The half-chicken at Longman & Eagle is cooked sous vide, then pan-roasted. | Al Podgorski~Sun-Times
Updated: May 9, 2012 9:54AM
Used to be, a chef was judged by his prowess with eggs. The hundred pleats in a toque, after all, are said to represent the number of different ways the chef wearing the tall hat could cook them.
These days, it’s chicken, or more specifically, the roasted chicken, that has become the benchmark, giving new meaning to the saying which came first, the chicken or the egg?
“Five years ago, I wouldn’t have ordered chicken,” says Ryan LaRoche, chef at NoMI Kitchen in the Park Hyatt. “Now I judge restaurants on it. If you can cook a great roasted chicken, it says a lot about your cooking abilities.”
When Longman & Eagle’s Jared Wentworth eats out, he often orders chicken. “If you can cook chicken well, you can probably cook other things well, too,” he says.
So how did this unassuming bird go from being the dish most often ordered by Grandma and the most unadventurous diners at the table to a menu star? Part of the change is because of the availability of better quality chickens.
“I give credit to the Pennsylvania Dutch Country chickens that have taken over,” says Bite Cafe’s new chef Brendan Neville, who saw the roasted chicken trend in New York, where he most recently worked at Cafe Luxembourg. At Bite Cafe, 1039 N. Western, Neville opts for Amish chickens for their flavor profile and ability to hold moisture.
LaRoche is such a fan of the chickens he gets from TJ’s Free Range Poultry Farm in Piper City, about 80 miles south of Chicago, that he lists their provenance on the menu.
“Now because we are getting such good quality chickens and not those genetically modified monster breasts, that has led people to taking a second look,” he says.
Unlike his American counterparts, French-born chef Martial Noguier of Bistronomic grew up with wonderful-tasting chicken.
“Every Sunday there always was a roasted chicken in my house,” he says. But he says, it wasn’t until seven years ago that he saw the arrival of great chickens in this country, too.
Noguier translates his lifelong poulet passion at his Gold Coast restaurant into a roasted organic Amish chicken with a mushroom ragout, one of his top-sellers.
The Publican’s Brian Huston credits a better-educated public with the rise in chicken’s popularity at restaurants. “Since people are going out more and watching food shows they’ve realized there are better ways to do chicken than just grilling a boneless, skinless breast,” he says.
At the Fulton Market restaurant, the half and whole farm chicken seasoned with oregano, garlic, lemon, olive oil and Espelette pepper — a pepper from the Basque country that offers quick, sweet heat — is one of their most popular menu items, says Huston, who calls it “a dates-at-Avec kind of dish” (a reference to that restaurant’s menu mainstay).
By boning out the wishbone and a bit of the breast and thigh bones, the chickens lay flat and can cook in 35 minutes. Seasoning the birds and marinating them for a full day before cooking makes a big difference in their flavor, adds Huston. (Look for seasoned raw whole and half chickens at the Publican’s soon-to-open butcher shop acrossfrom the restaurant.)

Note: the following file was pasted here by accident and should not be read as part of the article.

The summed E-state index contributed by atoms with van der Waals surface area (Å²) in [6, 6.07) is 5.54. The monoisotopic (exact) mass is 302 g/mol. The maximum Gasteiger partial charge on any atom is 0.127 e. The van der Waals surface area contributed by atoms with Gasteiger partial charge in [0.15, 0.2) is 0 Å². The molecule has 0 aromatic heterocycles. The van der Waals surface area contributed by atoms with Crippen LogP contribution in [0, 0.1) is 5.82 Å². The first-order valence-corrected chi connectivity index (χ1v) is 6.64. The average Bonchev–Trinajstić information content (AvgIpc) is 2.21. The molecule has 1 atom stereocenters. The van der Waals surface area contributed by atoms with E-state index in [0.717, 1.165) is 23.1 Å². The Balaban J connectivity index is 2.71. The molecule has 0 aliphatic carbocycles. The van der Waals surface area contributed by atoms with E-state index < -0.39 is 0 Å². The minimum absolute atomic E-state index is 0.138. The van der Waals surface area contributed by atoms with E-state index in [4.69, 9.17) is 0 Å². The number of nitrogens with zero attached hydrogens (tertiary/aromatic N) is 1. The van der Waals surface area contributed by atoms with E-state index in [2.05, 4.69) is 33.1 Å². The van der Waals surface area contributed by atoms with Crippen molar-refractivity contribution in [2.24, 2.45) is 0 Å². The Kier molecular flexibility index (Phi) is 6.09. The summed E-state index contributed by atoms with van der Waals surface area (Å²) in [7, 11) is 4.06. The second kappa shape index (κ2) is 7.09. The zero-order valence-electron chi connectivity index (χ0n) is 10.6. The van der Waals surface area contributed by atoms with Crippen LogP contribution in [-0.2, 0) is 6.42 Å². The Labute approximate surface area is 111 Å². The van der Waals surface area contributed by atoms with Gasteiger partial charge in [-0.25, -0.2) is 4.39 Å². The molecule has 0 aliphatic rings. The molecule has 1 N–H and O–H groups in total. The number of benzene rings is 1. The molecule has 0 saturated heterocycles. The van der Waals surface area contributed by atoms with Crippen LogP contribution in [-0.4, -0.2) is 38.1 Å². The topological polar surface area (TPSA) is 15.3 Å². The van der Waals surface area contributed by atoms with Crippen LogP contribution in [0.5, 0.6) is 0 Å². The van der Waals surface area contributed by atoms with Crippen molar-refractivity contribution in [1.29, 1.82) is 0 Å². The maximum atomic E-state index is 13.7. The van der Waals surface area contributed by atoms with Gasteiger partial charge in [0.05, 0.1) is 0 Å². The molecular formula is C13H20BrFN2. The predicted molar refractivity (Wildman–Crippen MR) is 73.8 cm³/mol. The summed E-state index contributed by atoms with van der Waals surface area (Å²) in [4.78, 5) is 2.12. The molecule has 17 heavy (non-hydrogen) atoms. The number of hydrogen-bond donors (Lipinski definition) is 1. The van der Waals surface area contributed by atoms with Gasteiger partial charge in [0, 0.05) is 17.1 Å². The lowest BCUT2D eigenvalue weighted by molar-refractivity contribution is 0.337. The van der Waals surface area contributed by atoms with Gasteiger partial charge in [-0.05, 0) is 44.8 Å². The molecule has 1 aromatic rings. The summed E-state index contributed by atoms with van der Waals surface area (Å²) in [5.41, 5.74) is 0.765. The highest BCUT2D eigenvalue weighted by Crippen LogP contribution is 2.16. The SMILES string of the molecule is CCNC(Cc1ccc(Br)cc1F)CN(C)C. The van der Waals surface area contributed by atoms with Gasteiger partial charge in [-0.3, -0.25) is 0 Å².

Wentworth is a big fan of using sous vide to cook his organic free-range chicken ahead of time. Then, when the half-chicken dish is ordered, it’s just a matter of pan-roasting it with butter to order. Wentworth changes up the accompaniments according to season.
“We can offer the flavor of chicken cooked on the bone, but it only takes two minutes to cook,” he says. “I’ve yet to find a better way to cook birds.”
LaRoche likes a low-and-slow cooking technique, too. “The slower you cook it, the less juice will come out and the more evenly it’ll be cooked,” he says.
If you don’t have fancy equipment at your fingertips, there is still plenty you can do to improve your chicken at home. Randy Zweiban of Province recommends brining (it works well for leaner cuts of pork, too).
“It helps a lot in keeping the moisture in as well as you are able to add a bit of spice profile to what you are brining,” says Zweiban.
Another alternative is dry-aging.
“Pat the bird dry with paper towels and then let it sit uncovered in the refrigerator for a couple of hours,” says LaRoche.
Learning how to truss a chicken is important, says Wentworth, adding that the process takes only 10 seconds.
“You take a string twice as long as the bird, go around the wings and tie under and over the legs. That way the legs stay tight up against the breast bone and it cooks evenly,” he says.
When it comes to cooking, Noguier recommends his “10, 10, 10, 10 method,” which involves cooking the chicken for 10 minutes on each side.
Whatever you do, don’t overcook it. The U.S. Department of Agriculture recommends an internal temperature of 165 degrees; pull it out at 155, and it’ll continue to cook to that desired temperature, Noguier says.
Says Wentworth, “If you buy a naturally raised chicken from a reputable source, if it’s got some pink by the bones, it’s fine.”
Don’t have a thermometer? LaRoche says take a skewer and insert it into the breast and then hold it against the space between your bottom lip and chin, “nature’s thermometer,” he says. “If it’s real hot, it’s ready. If it’s warm, you’re getting close.”
As with red meat, allowing the chicken to rest after it comes out of the oven is vital, says Neville, who recommends at least 10 to 15 minutes for a whole bird.
Sometimes, it’s the little things that count.
“Think ahead and take a couple of extra steps, like putting a bit of butter under the skin with some herbs,” Zweiban says, “and you’ll end up with something that is really beautiful and old-school restaurant quality.”
Lisa Shames is a Chicago free-lance writer.